One Perk of Remote Learning: Pets in Class


Now that everyone’s learning from home, it’s becoming common for students’ Zoom screens to occasionally feature a furry friend.

In late November, most Williston boarders traveled back home for Winter and are getting to spend more time with their pets.

Mac Kongsomjit, a senior who lives in Thailand, has formed a closer bond with his golden retriever, Cookie.

“I didn’t spend a lot of time with Cookie since I was at Williston for most of the year,” he said. “I thought we should give her away to a family that could give her more attention. But, now that I’ve spent more time with her, I think we should definitely keep her. I’m going to miss her once I go back in January.”

Megan Alvarado, a junior day student, has a dog that loves spending time with her, even during online classes.

“Because the classes are online, I get to spend more time with him which makes me happier, but sometimes he annoys me in class because he won’t leave me alone,” she said. “We also brought our pets to virtual advisory, which was really fun. We wouldn’t be able to do that in-person.”

Since many members of the Williston community love animals, Joshua Seamon, a calculus teacher, often lets people play with Buffy and Sadako, his two golden retrievers.

“I think having my girls [Buffy and Sadako] be on campus is a part of being a community member here,” he said. “Trying to put as much good out into the universe is super important to me, and Buffy and Sadako can make people happy really quickly, so it really is a positive for our community. It also helps Buffy and Sadako. They love meeting people, so it’s a win for everybody.”

Like Seamon, Mac feels increased access to pets at Williston will have positive effects on many students.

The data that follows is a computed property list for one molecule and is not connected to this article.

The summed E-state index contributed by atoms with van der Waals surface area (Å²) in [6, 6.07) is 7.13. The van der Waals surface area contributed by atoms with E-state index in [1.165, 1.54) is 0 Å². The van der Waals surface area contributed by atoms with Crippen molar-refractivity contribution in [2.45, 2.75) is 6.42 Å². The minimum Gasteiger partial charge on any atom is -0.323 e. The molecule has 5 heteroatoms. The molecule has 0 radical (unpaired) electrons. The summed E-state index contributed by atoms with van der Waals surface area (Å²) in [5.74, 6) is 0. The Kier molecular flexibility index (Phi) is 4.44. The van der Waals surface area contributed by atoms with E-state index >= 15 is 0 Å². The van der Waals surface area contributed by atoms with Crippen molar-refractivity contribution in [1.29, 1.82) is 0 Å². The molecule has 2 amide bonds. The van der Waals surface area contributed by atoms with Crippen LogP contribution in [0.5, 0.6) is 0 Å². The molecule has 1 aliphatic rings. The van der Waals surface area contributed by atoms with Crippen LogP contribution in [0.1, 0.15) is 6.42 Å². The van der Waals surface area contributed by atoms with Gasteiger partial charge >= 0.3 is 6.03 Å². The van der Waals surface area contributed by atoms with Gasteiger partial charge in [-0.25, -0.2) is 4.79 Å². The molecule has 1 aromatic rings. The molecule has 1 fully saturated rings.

“On the ISS [International Space Station], they have robotic pets whose purpose is to raise morale,” he said. “Ideally, students should be able to have their own pets, but that’s unrealistic. My idea is for Health and Wellness to have a dog that people could sign up to play with. Kids are staying up until 4:00 a.m. doing a math assignment worth less than three points, so many of us are mentally dead. This would help with some of the stress.”

While Seamon sees the positive benefit of having a therapy dog at Williston, he emphasizes the importance of being cautious when implementing the program.

“I think that’s definitely something that should be explored, but I think there’s some very specific considerations to be very mindful of,” he said.  “Not everybody likes dogs, people are allergic to dogs. But if it’s done right, it could work very well. I think there would be a big benefit.”

Tee Tesharojanasup, a senior who has two cats at his home in Thailand, agrees with Mac’s plan.

“I support the plan to have a pet at Health and Wellness because pets are so soothing,” he said.

“When I’m stressed out, hanging out with cats and dogs really helps,” Tee added. “I miss my having them sleep on my lap while I play videogames. This plan would definitely have a positive impact on students.”